Gardaí investigating a massive blaze which gutted a landmark convent and chapel in West Cork have appealed for witnesses as their forensic examination is set to continue for a second day.
A garda spokesman said they are still keeping an open mind on the cause of the blaze which destroyed the former convent and chapel on the grounds of the former Sisters of Mercy campus on the Cork Rd in Skibbereen, on Tuesday.
Sleeping bags were found in the former Mercy Heights School building to the rear of the campus - a building which escaped damage.
But garda investigations into what caused the fire which gutted the two interconnected buildings will take more time.
Forensic experts spent yesterday combing through the remains of the buildings and specialists are being drafted in to assist in the examination which is expected to continue into Thursday.
Gardai said they would like to hear from anyone who was in the Cork St area of Skibbereen between 3.15pm and 4.45pm on Tuesday, and for anyone with camera footage of the area between those times, to contact Clonakilty Garda Station on 023 882 1570.
Firefighters from Skibbereen, Bantry and Schull spent several hours tackling the blaze after the alarm was raised just after 4pm on Tuesday. There were no injuries.
The fire broke out less than two weeks after Cork County Council granted planning permission for a €10m commercial and residential redevelopment of the site.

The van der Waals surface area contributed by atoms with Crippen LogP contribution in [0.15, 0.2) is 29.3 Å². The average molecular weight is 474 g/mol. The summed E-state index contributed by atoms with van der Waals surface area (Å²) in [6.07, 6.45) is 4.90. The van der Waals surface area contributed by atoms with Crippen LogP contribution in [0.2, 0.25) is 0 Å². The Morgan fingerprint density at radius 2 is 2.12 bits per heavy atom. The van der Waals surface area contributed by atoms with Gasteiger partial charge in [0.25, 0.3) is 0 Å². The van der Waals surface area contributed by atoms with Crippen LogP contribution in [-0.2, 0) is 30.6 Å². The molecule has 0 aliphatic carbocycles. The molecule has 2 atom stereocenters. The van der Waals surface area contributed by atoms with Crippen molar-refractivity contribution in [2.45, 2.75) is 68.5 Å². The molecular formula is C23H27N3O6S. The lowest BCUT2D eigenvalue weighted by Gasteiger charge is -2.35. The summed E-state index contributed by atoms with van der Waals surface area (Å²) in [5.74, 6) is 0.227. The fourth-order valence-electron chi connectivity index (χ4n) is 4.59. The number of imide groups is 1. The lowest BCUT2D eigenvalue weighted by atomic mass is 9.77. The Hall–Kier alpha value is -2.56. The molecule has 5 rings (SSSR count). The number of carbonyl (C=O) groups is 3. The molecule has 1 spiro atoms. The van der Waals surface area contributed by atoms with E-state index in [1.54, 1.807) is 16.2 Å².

Remcoll 3 Ltd was granted permission to renovate and revamp the chapel, to include space for hot-desking, to convert the convent into seven apartments, to convert the former Mercy Heights School into office space, and to build a four-storey apartment block with 52 apartments.
It's not clear if the fire will affect the development proposals. The architects who handled the planning application did not respond to requests for comment.
A document in the planning file, dated August 2019, shows that local developer Bernard Hennessy was the owner of the site. In a handwritten letter, he said he had entered into an agreement to sell the property, and had given his full consent to the applicant and their agent acting on their behalf to apply for planning permission.
The convent dates from 1857. The chapel, designed by the renowned architectural firm, EW Pugin and GC Ashlin, and built by William Murphy of Bantry, was consecrated on April 30, 1868.
The order’s 144-year connection with Skibbereen ended in 2004, and Mercy Heights ceased as a school in 2016 when the town's three post-primary schools were amalgamated.
A planning application for the site was granted in 2007 for a two-screen cinema, 67 apartments and a multi-storey car park. A year later, permission was granted for amendments to that 2007 grant.
While work started a year later, they were abandoned shortly after and the site has remained derelict since.